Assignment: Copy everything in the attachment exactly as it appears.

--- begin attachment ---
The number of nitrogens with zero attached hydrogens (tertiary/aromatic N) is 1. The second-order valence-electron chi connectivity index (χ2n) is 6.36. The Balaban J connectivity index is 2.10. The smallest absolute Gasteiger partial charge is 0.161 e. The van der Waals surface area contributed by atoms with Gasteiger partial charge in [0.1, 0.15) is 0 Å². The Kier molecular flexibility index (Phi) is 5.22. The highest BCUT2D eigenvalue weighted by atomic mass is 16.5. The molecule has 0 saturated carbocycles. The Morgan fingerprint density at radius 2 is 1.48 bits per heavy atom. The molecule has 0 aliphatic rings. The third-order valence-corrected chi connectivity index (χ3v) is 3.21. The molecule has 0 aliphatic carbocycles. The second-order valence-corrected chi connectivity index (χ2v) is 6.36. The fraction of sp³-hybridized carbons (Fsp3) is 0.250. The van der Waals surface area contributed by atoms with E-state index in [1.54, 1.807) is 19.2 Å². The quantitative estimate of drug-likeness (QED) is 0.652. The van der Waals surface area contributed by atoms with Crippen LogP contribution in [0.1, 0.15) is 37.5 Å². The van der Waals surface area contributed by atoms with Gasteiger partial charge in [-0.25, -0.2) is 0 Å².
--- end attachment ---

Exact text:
The number of nitrogens with zero attached hydrogens (tertiary/aromatic N) is 1. The second-order valence-electron chi connectivity index (χ2n) is 6.36. The Balaban J connectivity index is 2.10. The smallest absolute Gasteiger partial charge is 0.161 e. The van der Waals surface area contributed by atoms with Gasteiger partial charge in [0.1, 0.15) is 0 Å². The Kier molecular flexibility index (Phi) is 5.22. The highest BCUT2D eigenvalue weighted by atomic mass is 16.5. The molecule has 0 saturated carbocycles. The Morgan fingerprint density at radius 2 is 1.48 bits per heavy atom. The molecule has 0 aliphatic rings. The third-order valence-corrected chi connectivity index (χ3v) is 3.21. The molecule has 0 aliphatic carbocycles. The second-order valence-corrected chi connectivity index (χ2v) is 6.36. The fraction of sp³-hybridized carbons (Fsp3) is 0.250. The van der Waals surface area contributed by atoms with E-state index in [1.54, 1.807) is 19.2 Å². The quantitative estimate of drug-likeness (QED) is 0.652. The van der Waals surface area contributed by atoms with Crippen LogP contribution in [0.1, 0.15) is 37.5 Å². The van der Waals surface area contributed by atoms with Gasteiger partial charge in [-0.25, -0.2) is 0 Å².